[OPE-L:5701] [DUNCAN] Re: The Six Percent Solution

Gerald Levy (glevy@PRATT.EDU)
Tue, 11 Nov 1997 05:19:39 -0500 (EST)

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[If you receive more than one copy, please excuse. This is also serving as
a test to see if we are back up again./ In solidarity, Jerry]

---------- Forwarded message ----------
Date: Mon, 10 Nov 1997 21:31:46 -0500 (EST)
From: Gerald Levy <glevy@pratt.edu>
To: ope-l@galaxy.csuchico.edu
Cc: multiple recipients of list <ope-l@galaxy.csuchico.edu>
Subject: [OPE-L:5701] [DUNCAN] Re: The Six Percent Solution

---------- Forwarded message ----------
Date: Fri, 7 Nov 1997 16:59:44 -0500 (EST)
From: "Duncan K. Foley" <dkf2@columbia.edu>

This kind of think doesn't move the discussion along very fast. It is true
that modern labor is extremely productive, though I don't believe their
estimate of the rate of exploitation--in U.S. manufacturing, using
production labor as a proxy for productive labor, you get a rate of
exploitation more like 3--3.5 rather than 15.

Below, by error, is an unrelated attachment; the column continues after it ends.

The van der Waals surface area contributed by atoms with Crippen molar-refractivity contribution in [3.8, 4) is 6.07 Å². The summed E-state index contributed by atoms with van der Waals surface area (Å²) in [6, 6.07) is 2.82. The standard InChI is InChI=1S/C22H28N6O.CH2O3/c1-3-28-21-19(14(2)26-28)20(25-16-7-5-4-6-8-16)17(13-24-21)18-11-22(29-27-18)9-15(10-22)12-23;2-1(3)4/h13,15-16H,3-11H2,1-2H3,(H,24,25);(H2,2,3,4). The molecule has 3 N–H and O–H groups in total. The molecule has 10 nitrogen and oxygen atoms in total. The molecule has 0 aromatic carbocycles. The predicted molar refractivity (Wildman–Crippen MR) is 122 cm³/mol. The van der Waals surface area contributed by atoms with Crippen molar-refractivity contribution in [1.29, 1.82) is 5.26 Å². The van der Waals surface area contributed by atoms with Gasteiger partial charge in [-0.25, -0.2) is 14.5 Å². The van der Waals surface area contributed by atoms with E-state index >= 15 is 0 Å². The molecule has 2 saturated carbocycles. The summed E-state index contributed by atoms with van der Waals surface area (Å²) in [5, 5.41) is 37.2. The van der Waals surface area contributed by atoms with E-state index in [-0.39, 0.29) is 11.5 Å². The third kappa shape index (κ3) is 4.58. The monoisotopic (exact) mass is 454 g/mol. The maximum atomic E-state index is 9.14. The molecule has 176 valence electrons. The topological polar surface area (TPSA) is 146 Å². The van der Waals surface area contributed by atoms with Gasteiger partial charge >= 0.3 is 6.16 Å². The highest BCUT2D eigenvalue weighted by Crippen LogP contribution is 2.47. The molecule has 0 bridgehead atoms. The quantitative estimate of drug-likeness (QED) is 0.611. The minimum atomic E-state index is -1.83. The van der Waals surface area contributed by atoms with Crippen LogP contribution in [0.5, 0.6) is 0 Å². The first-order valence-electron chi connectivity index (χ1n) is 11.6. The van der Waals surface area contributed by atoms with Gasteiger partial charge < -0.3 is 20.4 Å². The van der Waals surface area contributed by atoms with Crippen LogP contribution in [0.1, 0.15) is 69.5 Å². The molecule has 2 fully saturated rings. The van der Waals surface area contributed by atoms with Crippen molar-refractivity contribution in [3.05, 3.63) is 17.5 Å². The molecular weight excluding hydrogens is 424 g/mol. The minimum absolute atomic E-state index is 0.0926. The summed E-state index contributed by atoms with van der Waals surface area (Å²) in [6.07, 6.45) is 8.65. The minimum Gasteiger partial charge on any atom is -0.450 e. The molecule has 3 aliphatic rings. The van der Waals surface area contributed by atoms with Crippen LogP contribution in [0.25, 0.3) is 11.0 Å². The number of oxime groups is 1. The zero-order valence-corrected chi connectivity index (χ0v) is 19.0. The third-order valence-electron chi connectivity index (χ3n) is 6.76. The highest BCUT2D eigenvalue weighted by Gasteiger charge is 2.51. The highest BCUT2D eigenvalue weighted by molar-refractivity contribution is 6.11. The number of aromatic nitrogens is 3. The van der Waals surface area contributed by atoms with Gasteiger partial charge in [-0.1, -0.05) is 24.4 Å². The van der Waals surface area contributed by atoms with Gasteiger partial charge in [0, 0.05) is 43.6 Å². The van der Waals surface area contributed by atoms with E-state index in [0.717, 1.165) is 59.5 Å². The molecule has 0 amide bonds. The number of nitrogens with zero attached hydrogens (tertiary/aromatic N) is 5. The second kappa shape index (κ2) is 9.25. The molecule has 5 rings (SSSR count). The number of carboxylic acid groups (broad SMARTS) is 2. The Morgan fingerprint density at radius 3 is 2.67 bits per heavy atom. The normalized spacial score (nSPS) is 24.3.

But the Critique of the Gotha Programme is way ahead of this in terms of
trying to come to grips with the problem of organizing a post-capitalist
society, and it is pretty weak on the whole question of politics and
governance. How can one tell the difference between a hierarchy and a
bureaucracy and an apparatus for the popular control of production?


>In the essay by the Kamunist Kranti group on "Reflections on Marx's
>Critique of Political Economy", the authors put forward the following
>"startling findings" in the section on "What is Useful Social Labour?":
> "1. Ninety-four percent of [the] total produce of humanity is
> used for the maintenance and perpetuation of hierarchies.

>How they came to the figures of 94% and 6%, I wasn't able to determine.
>The above strikes me as being hopelessly optimistic and utopian with only
>a marginal connection to reality. What do others think?
>In solidarity, Jerry

Duncan K. Foley
Department of Economics
Barnard College
New York, NY 10027
fax: (212)-854-8947
e-mail: dkf2@columbia.edu